Terrible Writing Advice from Other Writers and Why You Shouldn’t Take It

According to some experts, there are only two kinds of talent: art and mathematics. Although, I can’t remember who said that, I believe it’s true! The written word is no comparison to other art forms like movies, music or television. Story-telling is the oldest and truest form of art and therefore, writing is a talent.

But how does one go about nurturing this gift? Who to ask for advice and who to listen to? If you’re like most writers, you use the Internet for a plethora of advice – from the most offensive to the most supportive. I normally just ignore those articles. But sometimes, I find myself curious enough to read in the hopes that, the advice is worth a pretty penny.

Too much written detail spoils the broth

This advice sometimes inhibits your masterful gift of gab! It tells you to write only when you need to say something or have something in mind. So they want you to shut up and K.I.S.S. (Keep It Simple Stupid). But what if your writing acumen is so engrossing; your details are what keep your readers hooked on everything you describe. One author set the rule at ten to twelve words per sentence! That’s impossible if you’re asking your readers to picture the sprawling plantation of Tara in Gone With The Wind. Inconceivable especially if you’re describing an enchanting lady, with jet black hair and mesmerizingly blue eyes who dreadfully dies a mysteriously tragic death. Hints of Edgar Allan Poe come to mind. So you see, sometimes, less is not more.

Punctuations

Writers have the freedom to diverge from the norm. Keyword here is FREE. Which is why it is artistically accepted to disobey punctuation rules, well sometimes. This is not Composition 101 anyway. In particular, the use of semi-colons, who Kurt Vonnegut describes as “transvestite hermaphrodites representing absolutely nothing.” But they do have a purpose! And it’s your writing style that we’re cultivating here. Never mind what Vonnegut says.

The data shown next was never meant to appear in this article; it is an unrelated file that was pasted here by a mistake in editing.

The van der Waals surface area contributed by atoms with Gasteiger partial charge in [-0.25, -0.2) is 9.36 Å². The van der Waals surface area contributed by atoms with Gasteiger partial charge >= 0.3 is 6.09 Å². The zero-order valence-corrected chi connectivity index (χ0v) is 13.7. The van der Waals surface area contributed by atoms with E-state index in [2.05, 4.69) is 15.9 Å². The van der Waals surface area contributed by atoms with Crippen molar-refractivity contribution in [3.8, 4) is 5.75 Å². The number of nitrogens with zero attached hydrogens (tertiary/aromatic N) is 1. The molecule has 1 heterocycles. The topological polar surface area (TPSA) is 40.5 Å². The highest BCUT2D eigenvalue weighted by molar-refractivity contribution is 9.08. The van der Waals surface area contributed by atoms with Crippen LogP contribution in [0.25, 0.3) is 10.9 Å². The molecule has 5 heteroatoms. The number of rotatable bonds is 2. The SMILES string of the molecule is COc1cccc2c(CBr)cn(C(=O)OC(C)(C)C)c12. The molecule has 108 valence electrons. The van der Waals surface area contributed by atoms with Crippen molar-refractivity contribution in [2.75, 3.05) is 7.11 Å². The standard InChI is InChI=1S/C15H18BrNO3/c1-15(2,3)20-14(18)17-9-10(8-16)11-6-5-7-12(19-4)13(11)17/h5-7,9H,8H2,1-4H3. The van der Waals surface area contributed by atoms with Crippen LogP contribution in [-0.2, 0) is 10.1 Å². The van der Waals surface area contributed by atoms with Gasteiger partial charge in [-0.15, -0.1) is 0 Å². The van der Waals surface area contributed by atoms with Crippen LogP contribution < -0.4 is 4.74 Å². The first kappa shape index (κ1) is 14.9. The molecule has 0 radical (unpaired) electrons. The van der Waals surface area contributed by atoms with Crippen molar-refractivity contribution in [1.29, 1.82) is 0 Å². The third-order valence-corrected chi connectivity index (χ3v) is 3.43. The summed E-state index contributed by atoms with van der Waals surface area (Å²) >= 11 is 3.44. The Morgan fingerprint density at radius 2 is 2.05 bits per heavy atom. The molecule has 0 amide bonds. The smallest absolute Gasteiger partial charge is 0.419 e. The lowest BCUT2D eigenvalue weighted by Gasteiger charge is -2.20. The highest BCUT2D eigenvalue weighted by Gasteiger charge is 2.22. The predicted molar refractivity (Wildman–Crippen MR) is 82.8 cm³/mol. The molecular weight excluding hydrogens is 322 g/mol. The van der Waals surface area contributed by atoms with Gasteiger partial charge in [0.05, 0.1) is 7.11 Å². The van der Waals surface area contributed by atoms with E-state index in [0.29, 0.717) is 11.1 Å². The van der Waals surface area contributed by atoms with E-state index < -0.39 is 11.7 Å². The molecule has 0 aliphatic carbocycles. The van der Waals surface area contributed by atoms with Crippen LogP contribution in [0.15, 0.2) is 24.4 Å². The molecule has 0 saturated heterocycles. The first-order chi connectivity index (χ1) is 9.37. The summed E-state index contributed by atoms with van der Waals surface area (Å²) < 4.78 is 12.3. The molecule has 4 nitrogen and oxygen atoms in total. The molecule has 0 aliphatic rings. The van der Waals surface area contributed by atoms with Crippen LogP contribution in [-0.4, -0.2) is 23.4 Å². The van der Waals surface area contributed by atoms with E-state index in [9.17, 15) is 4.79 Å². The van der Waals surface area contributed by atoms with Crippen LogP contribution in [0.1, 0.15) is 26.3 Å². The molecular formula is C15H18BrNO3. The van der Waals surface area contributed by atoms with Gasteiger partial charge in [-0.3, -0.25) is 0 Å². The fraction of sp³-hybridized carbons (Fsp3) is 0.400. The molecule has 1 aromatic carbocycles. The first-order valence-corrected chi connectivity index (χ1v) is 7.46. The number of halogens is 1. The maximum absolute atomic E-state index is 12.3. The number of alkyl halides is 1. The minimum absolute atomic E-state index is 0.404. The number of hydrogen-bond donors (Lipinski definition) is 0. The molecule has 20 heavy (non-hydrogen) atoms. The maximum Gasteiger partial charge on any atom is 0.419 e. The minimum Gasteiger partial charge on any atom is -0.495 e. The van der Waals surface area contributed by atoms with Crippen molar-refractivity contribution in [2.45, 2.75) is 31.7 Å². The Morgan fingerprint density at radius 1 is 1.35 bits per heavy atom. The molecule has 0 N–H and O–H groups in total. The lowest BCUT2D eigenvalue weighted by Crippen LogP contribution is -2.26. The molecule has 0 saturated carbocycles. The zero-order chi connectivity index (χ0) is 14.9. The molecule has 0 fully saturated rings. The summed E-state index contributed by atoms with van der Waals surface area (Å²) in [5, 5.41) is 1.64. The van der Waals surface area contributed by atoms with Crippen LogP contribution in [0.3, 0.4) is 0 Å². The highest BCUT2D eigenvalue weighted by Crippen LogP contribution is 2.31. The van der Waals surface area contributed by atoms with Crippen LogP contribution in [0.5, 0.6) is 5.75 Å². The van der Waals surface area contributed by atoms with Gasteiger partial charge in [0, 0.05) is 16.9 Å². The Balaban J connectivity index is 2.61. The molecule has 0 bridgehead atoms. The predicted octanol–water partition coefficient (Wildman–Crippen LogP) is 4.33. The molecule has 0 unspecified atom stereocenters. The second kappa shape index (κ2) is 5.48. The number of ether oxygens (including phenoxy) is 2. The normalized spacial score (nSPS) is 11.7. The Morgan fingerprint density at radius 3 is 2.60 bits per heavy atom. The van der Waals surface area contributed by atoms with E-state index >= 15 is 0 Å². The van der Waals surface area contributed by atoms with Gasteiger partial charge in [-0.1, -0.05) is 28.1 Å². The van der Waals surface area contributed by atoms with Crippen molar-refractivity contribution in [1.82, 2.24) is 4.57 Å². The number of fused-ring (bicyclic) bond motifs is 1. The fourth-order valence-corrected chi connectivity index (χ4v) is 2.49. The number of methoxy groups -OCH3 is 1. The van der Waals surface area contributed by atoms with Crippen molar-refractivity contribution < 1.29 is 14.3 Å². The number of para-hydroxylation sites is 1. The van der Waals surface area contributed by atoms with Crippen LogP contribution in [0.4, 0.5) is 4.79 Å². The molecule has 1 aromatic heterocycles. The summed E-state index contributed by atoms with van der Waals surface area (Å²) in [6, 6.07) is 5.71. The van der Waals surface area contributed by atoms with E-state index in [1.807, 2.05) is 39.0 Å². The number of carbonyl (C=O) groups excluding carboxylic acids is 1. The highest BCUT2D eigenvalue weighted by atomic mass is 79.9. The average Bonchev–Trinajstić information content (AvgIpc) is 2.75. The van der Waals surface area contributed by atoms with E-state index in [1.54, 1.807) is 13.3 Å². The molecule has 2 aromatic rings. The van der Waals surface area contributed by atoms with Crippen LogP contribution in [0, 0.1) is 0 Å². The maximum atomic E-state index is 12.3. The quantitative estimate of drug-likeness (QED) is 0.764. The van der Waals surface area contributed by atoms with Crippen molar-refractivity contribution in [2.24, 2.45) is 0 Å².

Forget motherhood

One forgettable advice I’ve read from writers is this: You want to be a serious writer? Don’t become a mom! For them, serious writing will be borne out of total seclusion from the world where only you and your thoughts linger. Some famous writers made masterpieces after being one with thought. Maybe isolation develops creativity. Speaking from experience, motherhood has taken me to a new level of ingenuity. I am more sensitive and reaching out. I’m an entirely different jigsaw puzzle put back together.

The final analysis

It all boils down to this: Have Confidence. Don’t believe everything you read, especially the negative ones. Not all advice is right but others should be carefully weighed. One could go crazy thinking about these sometimes quirky or contradictory advices. Remember, the foundation of your very own writing style will come out from this confidence – a confidence that’s often misunderstood and suppressed. Hey, you’ve got that talent after all! Not only is it a work of art – it’s actually a work of heart.

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